The Centre for Development and Human Rights (CDHR) is an Indian research and advocacy organization based in New Delhi, India. It is registered under the Societies Registration Act XXI, 1860. (Registration No. S.38721 of 2002). CDHR’s overarching objective is to promote social and global justice through human rights. While we recognize the interdependence and indivisibility of all human rights, our special focus is on economic, social and cultural rights, which concern essential values for a life of dignity and freedom – food, education, health, housing, social security, and work, among others.

Concept of Right to Development
The UN General Assembly proclaimed development as a human right in its 1986
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Reflections on the Right to Development
The Right to Development is a new and highly contested right.
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Centre for Development and Environment (SUM – Norway): SUM is an international research institution at the University of Oslo.  It promotes scholarly work on the challenges and dilemmas posed by sustainable development. SUM has an extensive network of national and international research partners, and works in close cooperation with researchers in the South.
Centre for Economic and Social Rights (CESR): CESR works to promote social justice through human rights.  Capitalizing on the convergences and bridging the disciplinary divides between the development and human rights agendas, CESR seeks to render development processes more accountable for economic and social rights violations. 

Global South Voices and the Post-2015 Agenda (initiated in August 2014)

The Millennium Development Goals (MDGs) are a landmark global agreement, reached under the United Nations, on reducing poverty and related deprivations. While the MDGs have been rightfully applauded for focusing the world’s attention on poverty and poor people, and for framing poverty reduction as a human rights issue for which the whole world bears responsibility, they have also been the target of sharp criticism. Perhaps the most damaging criticism is that although the MDGs are meant to be a global agenda for all countries and all people, in practice, they have reflected the priorities of the world’s most affluent and influential agents. It is said, for example, that the MDGs have little connection with ground realities and policy priorities in the countries of the Global South, and that they disproportionately burden the poorest countries of the world while demanding very little of rich countries, international organizations, multinational corporations, and wealthy individuals.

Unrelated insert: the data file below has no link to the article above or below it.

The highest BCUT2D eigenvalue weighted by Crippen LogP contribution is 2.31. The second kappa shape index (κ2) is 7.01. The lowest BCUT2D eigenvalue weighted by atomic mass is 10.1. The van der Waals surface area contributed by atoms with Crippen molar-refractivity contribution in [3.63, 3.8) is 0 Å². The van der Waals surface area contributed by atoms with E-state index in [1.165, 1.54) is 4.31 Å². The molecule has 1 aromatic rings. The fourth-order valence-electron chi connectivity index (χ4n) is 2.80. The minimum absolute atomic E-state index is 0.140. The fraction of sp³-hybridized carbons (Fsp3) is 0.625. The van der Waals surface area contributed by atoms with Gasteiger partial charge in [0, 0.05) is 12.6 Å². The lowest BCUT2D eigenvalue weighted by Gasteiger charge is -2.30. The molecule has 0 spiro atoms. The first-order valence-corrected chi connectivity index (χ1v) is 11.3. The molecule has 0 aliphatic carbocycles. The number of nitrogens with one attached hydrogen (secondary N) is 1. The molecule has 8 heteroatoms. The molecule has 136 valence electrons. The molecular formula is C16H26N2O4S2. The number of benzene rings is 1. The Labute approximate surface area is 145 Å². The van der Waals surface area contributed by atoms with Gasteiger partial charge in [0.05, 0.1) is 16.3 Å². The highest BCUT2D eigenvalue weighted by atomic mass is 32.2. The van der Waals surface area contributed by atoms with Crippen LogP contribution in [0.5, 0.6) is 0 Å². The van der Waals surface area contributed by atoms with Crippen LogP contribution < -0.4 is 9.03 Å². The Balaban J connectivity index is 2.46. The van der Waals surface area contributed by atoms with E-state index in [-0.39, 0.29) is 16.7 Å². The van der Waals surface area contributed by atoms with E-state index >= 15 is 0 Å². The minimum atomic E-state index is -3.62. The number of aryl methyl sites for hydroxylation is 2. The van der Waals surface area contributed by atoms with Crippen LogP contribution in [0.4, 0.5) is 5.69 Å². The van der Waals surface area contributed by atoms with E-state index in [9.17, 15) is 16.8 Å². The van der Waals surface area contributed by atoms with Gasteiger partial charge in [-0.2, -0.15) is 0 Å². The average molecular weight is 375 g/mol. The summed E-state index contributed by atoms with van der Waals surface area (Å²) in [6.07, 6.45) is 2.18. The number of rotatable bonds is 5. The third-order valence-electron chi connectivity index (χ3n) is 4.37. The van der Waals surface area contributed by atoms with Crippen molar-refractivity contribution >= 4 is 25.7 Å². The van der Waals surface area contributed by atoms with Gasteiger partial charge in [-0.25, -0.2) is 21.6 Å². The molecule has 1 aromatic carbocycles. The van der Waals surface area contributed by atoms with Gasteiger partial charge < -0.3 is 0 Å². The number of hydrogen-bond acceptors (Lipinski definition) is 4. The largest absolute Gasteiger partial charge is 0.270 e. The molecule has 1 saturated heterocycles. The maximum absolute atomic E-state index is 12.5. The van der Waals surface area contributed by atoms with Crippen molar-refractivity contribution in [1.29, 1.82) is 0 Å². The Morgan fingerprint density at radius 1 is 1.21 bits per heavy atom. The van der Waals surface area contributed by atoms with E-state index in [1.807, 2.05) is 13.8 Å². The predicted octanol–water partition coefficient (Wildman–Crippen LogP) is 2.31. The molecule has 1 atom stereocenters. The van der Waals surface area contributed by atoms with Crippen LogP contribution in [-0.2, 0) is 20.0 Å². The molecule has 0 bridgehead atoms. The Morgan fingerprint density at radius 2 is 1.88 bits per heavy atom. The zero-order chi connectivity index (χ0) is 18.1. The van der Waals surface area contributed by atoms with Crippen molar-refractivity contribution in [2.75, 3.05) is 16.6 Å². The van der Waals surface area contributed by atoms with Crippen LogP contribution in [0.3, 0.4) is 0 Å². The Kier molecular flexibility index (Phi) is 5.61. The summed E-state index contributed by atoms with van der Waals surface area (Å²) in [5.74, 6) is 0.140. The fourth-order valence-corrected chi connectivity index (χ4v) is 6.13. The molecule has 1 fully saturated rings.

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Final Report of the National Commission for Enterprises in the Unorganized Sector (NCEUS)
On September 20th, 2004, the Government of India established a National Commission on Enterprises in the Unorganized/Informal Sector (NCEUS) as an advisory body and watchdog for the informal sector, with the late Dr. Arjun Sengupta heading it as Chairman. The Commission’s terms of reference included (i) reviewing the status of the unorganized/informal sector in India, including the nature of enterprises, their size, spread and scope, and magnitude of employment; (ii) reviewing the existing arrangements for estimating employment and unemployment in the informal sector; (iii) suggesting elements of an employment strategy focused on the informal sector; (iv) reviewing the social security system available for labour in the informal sector, and make recommendations for expanding their coverage, and (v) identifying the constraints faced by small enterprises with regard to freedom of carrying out the enterprise, access to raw materials, finance, skills, entrepreneurship development, infrastructure, technology and markets, and to suggest measures to provide institutional support and linkages to facilitate easy access to them, etc. The NCEUS produced a number of reports during its term.

Attached is final report of the NCEUS, which was submitted to the Prime Minister of India on April 20th, 2009.
Volume I Volume II
Rights and Development Bulletin - Volume 8, Issue 2 (April - June, 2014)
Rights and Development Bulletin - Volume 8, Issue 1 (January – March, 2014)
Rights and Development Bulletin - Volume 7, Issue 3 (July-September 2013)
Rights and Development Bulletin - Volume 7, Issue 2 (April-June 2013)
Rights and Development Bulletin - Volume 7, Issue 1 (January-March 2013)
Rights & Development Bulletin - Volume 6, Issue 2 (March - June, 2012)

Arjun Sengupta (June 10, 1937-September 26, 2010), Founding Chairman of CDHR

The Institute for Human Development (IHD) in association with The Centre for Development and Human Rights (CDHR) hosted a lecture by Professor Thomas Pogge of Yale University on July 24th, 6:00pm at the India International Centre. The event was Chaired by Professor Deepak Nayyar, former Vice Chancellor of Delhi University. More than 150 people were in attendance.